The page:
- Loss of appetite
- Weight loss
- Numbness and tingling in the hands and/or feet
- Loss of balance
- Loss of mental ability, such as memory loss
The causes of vitamin 12 deficiency are varied, but it is important to be aware of them because early prevention is essential. If vitamin B12 deficiency goes on for too long, it can lead to detrimental effects such as permanent nerve damage and severe cardiovascular illness.
Harvard Health Publishing describes potential causes of vitamin B12 deficiency:
- Weight loss surgery: This can affect the body's ability to absorb nutrients and vitamins adequately, which can make it difficult or impossible to get enough vitamin B12 through dietary means.
- Celiac or Crohn's disease: These conditions involve the digestive system and its ability to absorb vitamin B12, so they may disrupt absorption.
- Vegetarian and vegan diets: Because vitamin B12 mainly comes from animal products, vegetarians and vegans are at much higher risk of being B12 deficient than meat eaters.
- Heartburn medication: Dietary vitamin B12 is absorbed after being broken down by stomach acid, and heartburn medication reduces the amount of acid in the body. If the stomach becomes too low on acid, it may not be able to break down enough 12 to absorb the required amount.
A B12 deficiency can be treated through specially strengthened pills or, if a medical professional deems it necessary, through injections.
B12 supplements do not contain enough of the vitamin to reverse deficiency, and should only be used to fortify your dietary intake. If you suspect a B12 deficiency, contact your health care professional as soon as possible.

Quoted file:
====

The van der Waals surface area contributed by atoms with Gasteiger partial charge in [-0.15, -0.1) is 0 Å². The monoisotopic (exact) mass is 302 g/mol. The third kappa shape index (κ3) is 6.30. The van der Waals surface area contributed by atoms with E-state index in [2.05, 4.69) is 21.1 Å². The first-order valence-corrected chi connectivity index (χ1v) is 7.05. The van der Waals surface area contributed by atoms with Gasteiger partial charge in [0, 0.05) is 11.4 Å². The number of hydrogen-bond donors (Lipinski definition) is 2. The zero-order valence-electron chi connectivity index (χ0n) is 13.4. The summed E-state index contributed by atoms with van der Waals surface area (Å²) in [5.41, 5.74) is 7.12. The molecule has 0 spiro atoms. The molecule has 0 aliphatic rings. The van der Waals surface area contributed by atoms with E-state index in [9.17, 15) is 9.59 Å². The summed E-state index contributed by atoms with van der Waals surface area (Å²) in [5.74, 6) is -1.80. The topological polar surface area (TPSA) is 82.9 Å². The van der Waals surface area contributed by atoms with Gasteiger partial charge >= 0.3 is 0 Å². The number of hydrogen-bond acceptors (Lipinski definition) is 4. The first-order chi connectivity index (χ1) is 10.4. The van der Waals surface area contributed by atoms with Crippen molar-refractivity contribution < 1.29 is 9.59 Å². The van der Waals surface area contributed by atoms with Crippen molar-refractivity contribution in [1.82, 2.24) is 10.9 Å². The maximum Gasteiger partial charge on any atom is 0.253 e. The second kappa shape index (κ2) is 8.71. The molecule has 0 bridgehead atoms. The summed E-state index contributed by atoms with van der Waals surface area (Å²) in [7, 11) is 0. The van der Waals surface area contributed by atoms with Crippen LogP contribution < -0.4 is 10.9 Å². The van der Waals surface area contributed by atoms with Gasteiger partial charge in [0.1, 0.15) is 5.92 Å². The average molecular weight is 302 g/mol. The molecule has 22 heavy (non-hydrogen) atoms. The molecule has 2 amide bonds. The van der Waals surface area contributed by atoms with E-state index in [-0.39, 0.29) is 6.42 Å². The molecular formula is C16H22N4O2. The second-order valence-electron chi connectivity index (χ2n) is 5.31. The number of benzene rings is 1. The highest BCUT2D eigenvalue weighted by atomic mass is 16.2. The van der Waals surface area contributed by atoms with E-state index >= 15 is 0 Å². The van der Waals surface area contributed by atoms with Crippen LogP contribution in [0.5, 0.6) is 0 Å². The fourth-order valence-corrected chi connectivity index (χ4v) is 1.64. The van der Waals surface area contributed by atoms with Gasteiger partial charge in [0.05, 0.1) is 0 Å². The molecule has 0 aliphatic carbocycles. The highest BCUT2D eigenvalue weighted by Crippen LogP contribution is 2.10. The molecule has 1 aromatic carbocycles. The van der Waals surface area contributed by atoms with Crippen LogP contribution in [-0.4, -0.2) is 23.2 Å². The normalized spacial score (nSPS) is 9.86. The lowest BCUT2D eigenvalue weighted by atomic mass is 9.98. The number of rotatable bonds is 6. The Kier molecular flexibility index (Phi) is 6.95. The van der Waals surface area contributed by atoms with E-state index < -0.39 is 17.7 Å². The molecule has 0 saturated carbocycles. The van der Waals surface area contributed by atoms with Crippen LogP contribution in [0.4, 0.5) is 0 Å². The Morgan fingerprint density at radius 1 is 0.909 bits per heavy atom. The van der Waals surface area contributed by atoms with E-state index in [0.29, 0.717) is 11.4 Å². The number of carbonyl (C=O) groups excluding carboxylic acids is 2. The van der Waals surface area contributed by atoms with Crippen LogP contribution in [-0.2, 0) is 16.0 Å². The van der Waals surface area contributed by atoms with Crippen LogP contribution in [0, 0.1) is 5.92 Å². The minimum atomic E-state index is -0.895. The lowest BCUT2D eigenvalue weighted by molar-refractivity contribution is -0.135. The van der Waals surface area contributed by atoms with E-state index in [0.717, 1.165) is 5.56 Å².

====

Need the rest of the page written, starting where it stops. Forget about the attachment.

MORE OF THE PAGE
Do Vitamins Change Urine Color?
Vitamins and urine color are linked due to the natural pigmentation of certain vitamins, which you may see as they pass through your system. If your urine is bright neon yellow, it may not necessarily be cause for concern, especially if it's from supplements you've been taking.
The National Library of Medicine explains that bright yellow pee can be caused by the passing of riboflavin, otherwise known as vitamin B2. If riboflavin is not processed, and therefore is in excess, it is passed through the urine thanks to its water-soluble state. Its yellow pigmentation may alter the color of the urine to appear almost neon yellow.
Vitamin B2 is not alone in this effect — most B complex vitamins and vitamin C also cause urine to appear orange or bright yellow; they are all water soluble and as such pass through the urine if they are in excess.
If your urine appears orange and you also notice you are passing a paler stool than usual, this could be a symptom of liver failure. In this case, contact your health care professional for advice as soon as possible.
- National Institute of Health: "Vitamin B12"
- National Heart, Lung, and Blood Institute: "Pernicious Anemia"
- Oregon State University: Linus Pauling Institute: "Vitamin B12"
- Mayo Clinic: "Vitamin B12"
- National Library of Medicine: "Riboflavin"
- 1MD: "Urine Color Meanings: Dehydration, Disease, and Drinking Water Tips"
- SpringerLink: Canadian Journal of Anesthesia: "Red Urinary Discolouration Following Hydroxocobalamin Treatment for Vasoplegic Syndrome"
- National Library of Medicine: "Discoloration of Skin and Urine After Treatment With Hydroxocobalamin for Cyanide Poisoning"
- Cleveland Clinic: "Urine Changes"
- National Library of Medicine: "Wine-Colored Plasma and Urine From Hydroxocobalamin Treatment"